Detroit's self-styled “ugliest band” THE MUGGS weighed in with a seriously impressive eponymous debut album in 2005. Sure, their case-hardened brand of supercharged, blues-inflected rock'n'roll has long ceased to be fashionable in most of the style mags purporting to be music publications these days, but that's irrelevant. What mattered was that it was a great record and remains so. End of story.
Besides, in Detroit they do things differently and invariably rock harder than virtually anywhere else on the planet at the best of times, so it's no great surprise when The Muggs' sophomore release - the defiantly-titled 'On With The Show' - ups the ante again, showcasing the sound of a blistering power trio on top of their game.
'On With The Show' opens with the languid, mantra-like presence of the home town homage of 'Motown Blues'. It's more of a scene-setting overture than anything and soon segues directly into 'Slow Curve': more typical, swerving and hard-driving Muggs fare, delivered in typical, damn-the-torpedoes fashion. It stretches out beautifully, with Danny Methric's lethal lead guitar feeding off Tony De Nardo's lithe, supple Fender Rhodes bass lines and drummer Matt Rost riding the lightning from the back.
It also sets an early high watermark, but it's one The Muggs maintain courtesy of a slew of hi-octane piledrivers like 'Down Below', the cocksure boogie of 'Somewhere Down The Line' and smokin' versions of long-established live favourites such as 'Just Another Fool' and the mean'n'abrasive 'Get It On'. And no, this latter has no relation to Marc Bolan whatsoever.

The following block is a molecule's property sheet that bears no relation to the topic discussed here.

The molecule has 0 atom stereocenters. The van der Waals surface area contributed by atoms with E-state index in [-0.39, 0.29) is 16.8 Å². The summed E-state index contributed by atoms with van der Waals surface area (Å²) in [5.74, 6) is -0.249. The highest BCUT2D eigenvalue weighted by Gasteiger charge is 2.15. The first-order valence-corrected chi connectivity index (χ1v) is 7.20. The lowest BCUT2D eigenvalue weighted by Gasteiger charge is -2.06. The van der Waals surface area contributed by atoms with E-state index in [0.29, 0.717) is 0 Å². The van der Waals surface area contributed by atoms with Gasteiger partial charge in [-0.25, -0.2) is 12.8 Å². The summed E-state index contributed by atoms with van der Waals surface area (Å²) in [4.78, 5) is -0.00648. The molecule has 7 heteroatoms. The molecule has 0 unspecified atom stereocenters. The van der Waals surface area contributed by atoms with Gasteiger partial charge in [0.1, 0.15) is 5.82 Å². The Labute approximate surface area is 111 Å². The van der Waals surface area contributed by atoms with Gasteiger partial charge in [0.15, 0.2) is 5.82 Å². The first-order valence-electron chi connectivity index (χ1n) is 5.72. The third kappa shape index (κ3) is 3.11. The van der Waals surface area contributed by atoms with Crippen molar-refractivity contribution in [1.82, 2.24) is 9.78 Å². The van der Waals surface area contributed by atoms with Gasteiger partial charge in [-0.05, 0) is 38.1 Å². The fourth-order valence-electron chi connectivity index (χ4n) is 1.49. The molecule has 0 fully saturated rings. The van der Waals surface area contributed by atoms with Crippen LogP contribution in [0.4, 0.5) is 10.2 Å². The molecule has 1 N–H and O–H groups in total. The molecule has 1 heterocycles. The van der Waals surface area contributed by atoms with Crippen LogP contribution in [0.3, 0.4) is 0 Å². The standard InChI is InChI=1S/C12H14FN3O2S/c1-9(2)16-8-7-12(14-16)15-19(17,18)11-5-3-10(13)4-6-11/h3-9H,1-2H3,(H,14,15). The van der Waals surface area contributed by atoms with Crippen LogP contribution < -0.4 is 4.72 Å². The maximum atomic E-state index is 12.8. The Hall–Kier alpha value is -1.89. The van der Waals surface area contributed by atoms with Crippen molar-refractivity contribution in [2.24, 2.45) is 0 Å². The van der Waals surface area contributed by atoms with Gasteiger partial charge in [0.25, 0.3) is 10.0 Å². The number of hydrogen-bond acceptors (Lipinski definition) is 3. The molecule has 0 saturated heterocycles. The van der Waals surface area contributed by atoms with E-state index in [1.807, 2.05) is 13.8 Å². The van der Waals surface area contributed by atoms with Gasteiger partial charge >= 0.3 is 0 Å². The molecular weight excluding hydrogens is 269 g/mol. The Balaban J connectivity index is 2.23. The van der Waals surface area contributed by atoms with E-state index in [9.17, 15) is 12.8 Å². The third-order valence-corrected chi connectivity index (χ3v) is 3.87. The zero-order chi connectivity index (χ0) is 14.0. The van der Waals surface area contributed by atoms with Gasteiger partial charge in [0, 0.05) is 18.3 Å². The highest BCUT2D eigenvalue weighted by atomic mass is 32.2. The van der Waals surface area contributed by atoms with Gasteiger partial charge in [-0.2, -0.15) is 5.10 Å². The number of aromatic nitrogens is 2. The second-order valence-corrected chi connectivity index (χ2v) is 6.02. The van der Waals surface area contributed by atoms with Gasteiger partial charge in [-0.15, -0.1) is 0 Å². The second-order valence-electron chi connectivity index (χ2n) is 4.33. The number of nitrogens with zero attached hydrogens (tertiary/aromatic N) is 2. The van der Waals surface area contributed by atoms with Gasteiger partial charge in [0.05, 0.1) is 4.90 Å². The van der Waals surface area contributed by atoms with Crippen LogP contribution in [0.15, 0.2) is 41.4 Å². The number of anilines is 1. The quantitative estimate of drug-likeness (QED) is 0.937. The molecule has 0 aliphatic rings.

There's room for lengthier explorations, too and surely 'Never Know Why' is the equivalent of 'Doc Mode' from the first album, with languid, Hendrix-y blues colliding headlong with early Black Sabbath heaviosity. It features a great, straight-from-the-gut holler from Methric and really takes off in a roar around the 4 minute 30 mark. It's a great example of intuitive ensemble playing and still seems too short at 8 minutes plus. Elsewhere, the one place they could come off the rails is the piano-enhanced power ballad 'Curbside Constellation Blues', but even if it does resemble Supertramp a little more than I'd normally condone, they wear it well enough and seal the deal courtesy of some gorgeously soulful lead guitar from Methric.
They close by returning to the source courtesy of the venom and volume of a reprised 'Motown Blues', but really it's a simple lyric from the album's title track that somehow sums up The Muggs. On this tale of rising above hard knocks, Danny Methric sings “it's all that we know...on with the show.” Somehow, it speaks volumes for the Muggs' commitment and work ethic and – when allied to their scorching rock'roll – it makes you all the more grateful they stick so gloriously to their guns.